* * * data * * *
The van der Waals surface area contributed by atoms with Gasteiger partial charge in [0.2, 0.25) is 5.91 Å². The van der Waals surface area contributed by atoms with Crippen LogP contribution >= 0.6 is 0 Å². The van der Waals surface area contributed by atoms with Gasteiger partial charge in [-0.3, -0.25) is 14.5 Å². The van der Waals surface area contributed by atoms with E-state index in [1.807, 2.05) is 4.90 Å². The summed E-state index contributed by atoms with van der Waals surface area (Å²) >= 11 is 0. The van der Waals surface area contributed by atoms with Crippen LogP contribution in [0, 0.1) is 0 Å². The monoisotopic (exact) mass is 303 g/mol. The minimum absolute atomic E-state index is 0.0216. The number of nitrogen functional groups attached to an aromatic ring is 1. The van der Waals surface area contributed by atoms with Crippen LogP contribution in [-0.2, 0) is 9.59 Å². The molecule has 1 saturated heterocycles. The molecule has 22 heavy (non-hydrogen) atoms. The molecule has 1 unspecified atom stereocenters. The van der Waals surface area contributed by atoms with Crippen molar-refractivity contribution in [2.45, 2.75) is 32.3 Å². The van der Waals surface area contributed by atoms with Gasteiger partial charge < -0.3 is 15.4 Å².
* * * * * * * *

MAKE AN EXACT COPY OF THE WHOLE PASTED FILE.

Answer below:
The van der Waals surface area contributed by atoms with Gasteiger partial charge in [0.2, 0.25) is 5.91 Å². The van der Waals surface area contributed by atoms with Crippen LogP contribution >= 0.6 is 0 Å². The van der Waals surface area contributed by atoms with Gasteiger partial charge in [-0.3, -0.25) is 14.5 Å². The van der Waals surface area contributed by atoms with E-state index in [1.807, 2.05) is 4.90 Å². The summed E-state index contributed by atoms with van der Waals surface area (Å²) >= 11 is 0. The van der Waals surface area contributed by atoms with Crippen LogP contribution in [0, 0.1) is 0 Å². The monoisotopic (exact) mass is 303 g/mol. The minimum absolute atomic E-state index is 0.0216. The number of nitrogen functional groups attached to an aromatic ring is 1. The van der Waals surface area contributed by atoms with Crippen LogP contribution in [-0.2, 0) is 9.59 Å². The molecule has 1 saturated heterocycles. The molecule has 22 heavy (non-hydrogen) atoms. The molecule has 1 unspecified atom stereocenters. The van der Waals surface area contributed by atoms with Crippen molar-refractivity contribution in [2.45, 2.75) is 32.3 Å². The van der Waals surface area contributed by atoms with Gasteiger partial charge < -0.3 is 15.4 Å².